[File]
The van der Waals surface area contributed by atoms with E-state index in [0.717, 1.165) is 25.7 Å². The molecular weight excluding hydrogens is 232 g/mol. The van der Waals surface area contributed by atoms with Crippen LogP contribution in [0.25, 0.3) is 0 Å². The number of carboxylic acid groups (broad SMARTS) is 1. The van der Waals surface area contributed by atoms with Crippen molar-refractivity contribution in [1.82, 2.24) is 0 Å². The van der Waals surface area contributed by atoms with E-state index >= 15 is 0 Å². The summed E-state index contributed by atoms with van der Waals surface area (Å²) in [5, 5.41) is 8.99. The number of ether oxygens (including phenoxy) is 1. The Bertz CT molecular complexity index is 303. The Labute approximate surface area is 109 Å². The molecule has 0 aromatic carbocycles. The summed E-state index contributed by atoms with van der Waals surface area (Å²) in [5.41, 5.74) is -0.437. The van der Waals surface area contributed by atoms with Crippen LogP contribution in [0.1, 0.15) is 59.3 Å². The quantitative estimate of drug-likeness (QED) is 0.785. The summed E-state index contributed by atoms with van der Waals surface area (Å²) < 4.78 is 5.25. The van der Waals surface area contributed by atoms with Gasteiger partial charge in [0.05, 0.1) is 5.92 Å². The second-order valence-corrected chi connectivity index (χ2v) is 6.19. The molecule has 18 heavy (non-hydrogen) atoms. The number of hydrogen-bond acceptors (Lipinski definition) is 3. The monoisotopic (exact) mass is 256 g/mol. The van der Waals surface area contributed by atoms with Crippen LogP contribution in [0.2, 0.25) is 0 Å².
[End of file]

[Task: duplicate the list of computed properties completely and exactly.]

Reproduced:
The van der Waals surface area contributed by atoms with E-state index in [0.717, 1.165) is 25.7 Å². The molecular weight excluding hydrogens is 232 g/mol. The van der Waals surface area contributed by atoms with Crippen LogP contribution in [0.25, 0.3) is 0 Å². The number of carboxylic acid groups (broad SMARTS) is 1. The van der Waals surface area contributed by atoms with Crippen molar-refractivity contribution in [1.82, 2.24) is 0 Å². The van der Waals surface area contributed by atoms with E-state index >= 15 is 0 Å². The summed E-state index contributed by atoms with van der Waals surface area (Å²) in [5, 5.41) is 8.99. The number of ether oxygens (including phenoxy) is 1. The Bertz CT molecular complexity index is 303. The Labute approximate surface area is 109 Å². The molecule has 0 aromatic carbocycles. The summed E-state index contributed by atoms with van der Waals surface area (Å²) in [5.41, 5.74) is -0.437. The van der Waals surface area contributed by atoms with Crippen LogP contribution in [0.1, 0.15) is 59.3 Å². The quantitative estimate of drug-likeness (QED) is 0.785. The summed E-state index contributed by atoms with van der Waals surface area (Å²) < 4.78 is 5.25. The van der Waals surface area contributed by atoms with Gasteiger partial charge in [0.05, 0.1) is 5.92 Å². The second-order valence-corrected chi connectivity index (χ2v) is 6.19. The molecule has 18 heavy (non-hydrogen) atoms. The number of hydrogen-bond acceptors (Lipinski definition) is 3. The monoisotopic (exact) mass is 256 g/mol. The van der Waals surface area contributed by atoms with Crippen LogP contribution in [0.2, 0.25) is 0 Å².